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Big Island Find: Porsche 356 C Coupe

If you’ve been following the Toyko Games this year, you may have noticed the remarkable performance of Florian Wellbrock, a young German who secured a gold swimming the 10-km open water race. However, Germans have long been a force to be reckoned with in long-distance swimming; for example, consider this Porsche 356 C. Although listed here on craigslist in San Francisco, the car appears to be located in Hilo, on the Big Island of Hawaii. If you’re thinking of purchasing this beautiful vehicle, you needn’t get there the hard way: after all, if you can part with the car’s $78,000 asking price, airfare shouldn’t be a problem.

The 356 C was the last (and some say, the best) iteration of Porsche’s original sports car. The first version of the 356 appeared in the late ’40s and was gradually refined through successive A and B generations. Although the seller does not supply the year model of this example, it could only be a 1964 or 1965 — though production stretched from 1963 through March of 1966. Overlapping with the first year model of the 911, the most obvious improvement over its predecessor, the 356 B, was the use of disc brakes on all four wheels.

Another improvement was the optional 95hp SC engine, the most powerful pushrod engine Porsche had offered up to that point. Although we don’t get a look at it here, the owner states that the car currently has a “period-correct 64C engine.” This might indicate that the “SC” on the rear is for show, or that it was originally an SC car and the current engine isn’t original. Without further information, I’d wager on the 55 kW (approx. 74 hp) Type 616/15 engine.

Everything we do see seems to be brand new, from carpet to seats to the rubber around glass. All appearances would indicate that this is a running and driving, ready-to-enjoy classic, and where better to enjoy it than the Aloha state? The beautiful scenic roads would appear to be custom-made for a car that lives for the corners, though it seems several of these often narrow to one lane and many have a reputation for being poorly maintained. Still, how many test drives have you taken that featured a volcano?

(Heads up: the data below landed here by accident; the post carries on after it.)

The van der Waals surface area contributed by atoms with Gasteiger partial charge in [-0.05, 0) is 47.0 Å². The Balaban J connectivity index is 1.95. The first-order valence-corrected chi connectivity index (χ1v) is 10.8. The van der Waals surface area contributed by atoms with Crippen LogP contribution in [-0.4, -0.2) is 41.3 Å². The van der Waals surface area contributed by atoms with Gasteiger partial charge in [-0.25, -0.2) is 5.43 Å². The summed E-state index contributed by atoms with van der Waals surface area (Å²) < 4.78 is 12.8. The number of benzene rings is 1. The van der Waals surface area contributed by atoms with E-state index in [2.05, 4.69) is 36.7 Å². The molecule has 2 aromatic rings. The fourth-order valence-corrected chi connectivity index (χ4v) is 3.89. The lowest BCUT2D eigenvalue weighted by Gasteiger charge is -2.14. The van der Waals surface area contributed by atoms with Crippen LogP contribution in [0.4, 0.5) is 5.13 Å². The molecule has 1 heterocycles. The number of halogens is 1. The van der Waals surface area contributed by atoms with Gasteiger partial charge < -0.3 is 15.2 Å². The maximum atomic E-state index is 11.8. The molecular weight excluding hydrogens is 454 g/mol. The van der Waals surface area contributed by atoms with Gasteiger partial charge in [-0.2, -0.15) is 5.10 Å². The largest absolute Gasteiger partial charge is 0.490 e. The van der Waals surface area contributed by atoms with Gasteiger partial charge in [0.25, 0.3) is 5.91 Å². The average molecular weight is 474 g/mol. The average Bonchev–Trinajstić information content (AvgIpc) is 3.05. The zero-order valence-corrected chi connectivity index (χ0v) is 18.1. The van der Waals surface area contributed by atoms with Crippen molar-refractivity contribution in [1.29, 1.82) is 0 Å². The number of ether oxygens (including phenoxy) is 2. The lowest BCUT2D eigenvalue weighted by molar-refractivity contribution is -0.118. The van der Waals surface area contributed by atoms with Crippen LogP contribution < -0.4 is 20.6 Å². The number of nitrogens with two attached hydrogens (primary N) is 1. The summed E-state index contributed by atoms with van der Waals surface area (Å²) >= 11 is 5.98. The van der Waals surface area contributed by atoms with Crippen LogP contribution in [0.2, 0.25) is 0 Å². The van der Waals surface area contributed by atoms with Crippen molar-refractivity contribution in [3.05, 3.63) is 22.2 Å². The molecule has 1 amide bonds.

Comments

  1. Seth Johns

    Impeccable Porsche if you ask me. Dramatic color combinations inside and out. Too bad about the engine swap. But I’m sure trying to figure out how and where to fund the purchase. Run Ethereum run!

  2. Ed Casala

    Hawaii’s air is notoriously hard on cars there. Worse than salt roads in the north. Hope this one was babied and kept in a climate controlled area there. Great looking car.

    Like 1
  3. PRA4SNW PRA4SNW Member

    He does mention the year – 1965 – in the description column on the right.

  4. Mike Saucier

    Speaking of Hawaii salt air, in 1964 my Dad retired from the Army there and brought our pristine ’57 Chevy Bel Air Dr Hdtp to New Orleans. Within a very fews years it was a virtual rust bucket.

  5. Euromoto Member

    The paint on that dash looks lumpy and weird and no way are those seat covers and door panels factory. It is, however, a nice Porsche. There was a time when no one cared about this. Those days are long gone.

    Like 1
  6. Bill McCoskey Bill McCoskey Member

    The leather on the seats and door panels is of dubious quality, the color consistency is poor across the surfaces. This is easy to see on the door panels. I don’t believe automotive grade leather was used, they used furniture grade upholstery. As someone who did both automotive and high-level furniture restoration for 30+ years, I know the difference, even in photos.

    Sadly, this suggests a budget restoration, so anyone interested in the car should have a professional evaluation done before purchase.

    Like 1

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